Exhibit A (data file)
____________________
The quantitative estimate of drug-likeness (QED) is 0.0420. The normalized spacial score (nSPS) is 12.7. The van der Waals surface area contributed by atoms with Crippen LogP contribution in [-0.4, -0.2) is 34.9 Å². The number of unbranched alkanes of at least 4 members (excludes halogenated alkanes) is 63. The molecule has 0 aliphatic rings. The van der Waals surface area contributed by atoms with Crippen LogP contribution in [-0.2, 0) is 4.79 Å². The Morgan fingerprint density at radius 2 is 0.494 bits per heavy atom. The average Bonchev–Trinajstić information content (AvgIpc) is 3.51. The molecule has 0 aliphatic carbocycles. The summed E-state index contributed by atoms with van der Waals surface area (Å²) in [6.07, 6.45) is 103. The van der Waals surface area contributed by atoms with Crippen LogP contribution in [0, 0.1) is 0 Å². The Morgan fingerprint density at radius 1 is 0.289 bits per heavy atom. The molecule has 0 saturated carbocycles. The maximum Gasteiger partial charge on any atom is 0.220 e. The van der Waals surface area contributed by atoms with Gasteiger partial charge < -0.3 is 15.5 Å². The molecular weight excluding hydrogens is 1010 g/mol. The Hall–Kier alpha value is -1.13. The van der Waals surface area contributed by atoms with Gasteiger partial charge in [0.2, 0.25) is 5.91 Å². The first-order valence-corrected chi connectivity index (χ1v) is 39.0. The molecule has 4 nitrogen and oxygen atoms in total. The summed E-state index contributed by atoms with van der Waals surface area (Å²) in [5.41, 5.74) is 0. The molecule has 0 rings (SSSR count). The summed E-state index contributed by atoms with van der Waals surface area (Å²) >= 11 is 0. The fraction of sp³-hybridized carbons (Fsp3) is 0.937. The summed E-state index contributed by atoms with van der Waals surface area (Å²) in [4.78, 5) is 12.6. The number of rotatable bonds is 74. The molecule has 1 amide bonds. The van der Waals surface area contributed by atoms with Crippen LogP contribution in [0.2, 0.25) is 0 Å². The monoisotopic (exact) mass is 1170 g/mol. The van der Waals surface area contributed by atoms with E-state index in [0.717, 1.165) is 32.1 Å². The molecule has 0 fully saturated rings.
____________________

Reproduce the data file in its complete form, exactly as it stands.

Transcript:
The quantitative estimate of drug-likeness (QED) is 0.0420. The normalized spacial score (nSPS) is 12.7. The van der Waals surface area contributed by atoms with Crippen LogP contribution in [-0.4, -0.2) is 34.9 Å². The number of unbranched alkanes of at least 4 members (excludes halogenated alkanes) is 63. The molecule has 0 aliphatic rings. The van der Waals surface area contributed by atoms with Crippen LogP contribution in [-0.2, 0) is 4.79 Å². The Morgan fingerprint density at radius 2 is 0.494 bits per heavy atom. The average Bonchev–Trinajstić information content (AvgIpc) is 3.51. The molecule has 0 aliphatic carbocycles. The summed E-state index contributed by atoms with van der Waals surface area (Å²) in [6.07, 6.45) is 103. The van der Waals surface area contributed by atoms with Crippen LogP contribution in [0, 0.1) is 0 Å². The Morgan fingerprint density at radius 1 is 0.289 bits per heavy atom. The molecule has 0 saturated carbocycles. The maximum Gasteiger partial charge on any atom is 0.220 e. The van der Waals surface area contributed by atoms with Gasteiger partial charge < -0.3 is 15.5 Å². The molecular weight excluding hydrogens is 1010 g/mol. The Hall–Kier alpha value is -1.13. The van der Waals surface area contributed by atoms with Gasteiger partial charge in [0.2, 0.25) is 5.91 Å². The first-order valence-corrected chi connectivity index (χ1v) is 39.0. The molecule has 4 nitrogen and oxygen atoms in total. The summed E-state index contributed by atoms with van der Waals surface area (Å²) in [5.41, 5.74) is 0. The molecule has 0 rings (SSSR count). The summed E-state index contributed by atoms with van der Waals surface area (Å²) >= 11 is 0. The fraction of sp³-hybridized carbons (Fsp3) is 0.937. The summed E-state index contributed by atoms with van der Waals surface area (Å²) in [4.78, 5) is 12.6. The number of rotatable bonds is 74. The molecule has 1 amide bonds. The van der Waals surface area contributed by atoms with Crippen LogP contribution in [0.2, 0.25) is 0 Å². The monoisotopic (exact) mass is 1170 g/mol. The van der Waals surface area contributed by atoms with E-state index in [0.717, 1.165) is 32.1 Å². The molecule has 0 fully saturated rings.